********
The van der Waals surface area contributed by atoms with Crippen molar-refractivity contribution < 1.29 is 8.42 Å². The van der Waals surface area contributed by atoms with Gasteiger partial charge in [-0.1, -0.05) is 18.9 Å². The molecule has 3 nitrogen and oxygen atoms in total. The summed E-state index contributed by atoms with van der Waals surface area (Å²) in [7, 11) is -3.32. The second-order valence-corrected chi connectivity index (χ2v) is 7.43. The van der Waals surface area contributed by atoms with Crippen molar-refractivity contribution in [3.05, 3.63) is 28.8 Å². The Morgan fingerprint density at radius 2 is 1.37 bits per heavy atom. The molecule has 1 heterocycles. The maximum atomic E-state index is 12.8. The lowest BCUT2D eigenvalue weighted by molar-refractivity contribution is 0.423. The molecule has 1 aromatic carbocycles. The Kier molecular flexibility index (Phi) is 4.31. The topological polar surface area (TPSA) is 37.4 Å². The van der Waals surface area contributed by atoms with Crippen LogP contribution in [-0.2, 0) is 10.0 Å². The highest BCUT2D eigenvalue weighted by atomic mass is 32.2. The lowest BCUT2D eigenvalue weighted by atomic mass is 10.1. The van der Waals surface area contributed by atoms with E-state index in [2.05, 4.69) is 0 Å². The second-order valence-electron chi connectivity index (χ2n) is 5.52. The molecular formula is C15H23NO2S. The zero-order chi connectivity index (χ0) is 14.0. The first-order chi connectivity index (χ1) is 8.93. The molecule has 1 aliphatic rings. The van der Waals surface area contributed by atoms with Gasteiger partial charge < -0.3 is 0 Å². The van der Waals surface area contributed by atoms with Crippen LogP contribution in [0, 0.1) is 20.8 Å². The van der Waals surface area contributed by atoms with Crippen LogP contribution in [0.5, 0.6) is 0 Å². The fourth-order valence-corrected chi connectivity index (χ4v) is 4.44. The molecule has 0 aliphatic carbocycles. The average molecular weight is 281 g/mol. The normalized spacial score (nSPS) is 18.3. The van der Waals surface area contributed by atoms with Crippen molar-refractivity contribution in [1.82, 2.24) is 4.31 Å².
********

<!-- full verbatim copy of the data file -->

The van der Waals surface area contributed by atoms with Crippen molar-refractivity contribution < 1.29 is 8.42 Å². The van der Waals surface area contributed by atoms with Gasteiger partial charge in [-0.1, -0.05) is 18.9 Å². The molecule has 3 nitrogen and oxygen atoms in total. The summed E-state index contributed by atoms with van der Waals surface area (Å²) in [7, 11) is -3.32. The second-order valence-corrected chi connectivity index (χ2v) is 7.43. The van der Waals surface area contributed by atoms with Crippen molar-refractivity contribution in [3.05, 3.63) is 28.8 Å². The Morgan fingerprint density at radius 2 is 1.37 bits per heavy atom. The molecule has 1 heterocycles. The maximum atomic E-state index is 12.8. The lowest BCUT2D eigenvalue weighted by molar-refractivity contribution is 0.423. The molecule has 1 aromatic carbocycles. The Kier molecular flexibility index (Phi) is 4.31. The topological polar surface area (TPSA) is 37.4 Å². The van der Waals surface area contributed by atoms with Crippen LogP contribution in [-0.2, 0) is 10.0 Å². The highest BCUT2D eigenvalue weighted by atomic mass is 32.2. The lowest BCUT2D eigenvalue weighted by atomic mass is 10.1. The van der Waals surface area contributed by atoms with E-state index in [2.05, 4.69) is 0 Å². The second-order valence-electron chi connectivity index (χ2n) is 5.52. The molecular formula is C15H23NO2S. The zero-order chi connectivity index (χ0) is 14.0. The first-order chi connectivity index (χ1) is 8.93. The molecule has 1 aliphatic rings. The van der Waals surface area contributed by atoms with Gasteiger partial charge < -0.3 is 0 Å². The van der Waals surface area contributed by atoms with Crippen LogP contribution in [0, 0.1) is 20.8 Å². The van der Waals surface area contributed by atoms with Crippen LogP contribution in [0.5, 0.6) is 0 Å². The fourth-order valence-corrected chi connectivity index (χ4v) is 4.44. The molecule has 0 aliphatic carbocycles. The average molecular weight is 281 g/mol. The normalized spacial score (nSPS) is 18.3. The van der Waals surface area contributed by atoms with Crippen molar-refractivity contribution in [1.82, 2.24) is 4.31 Å².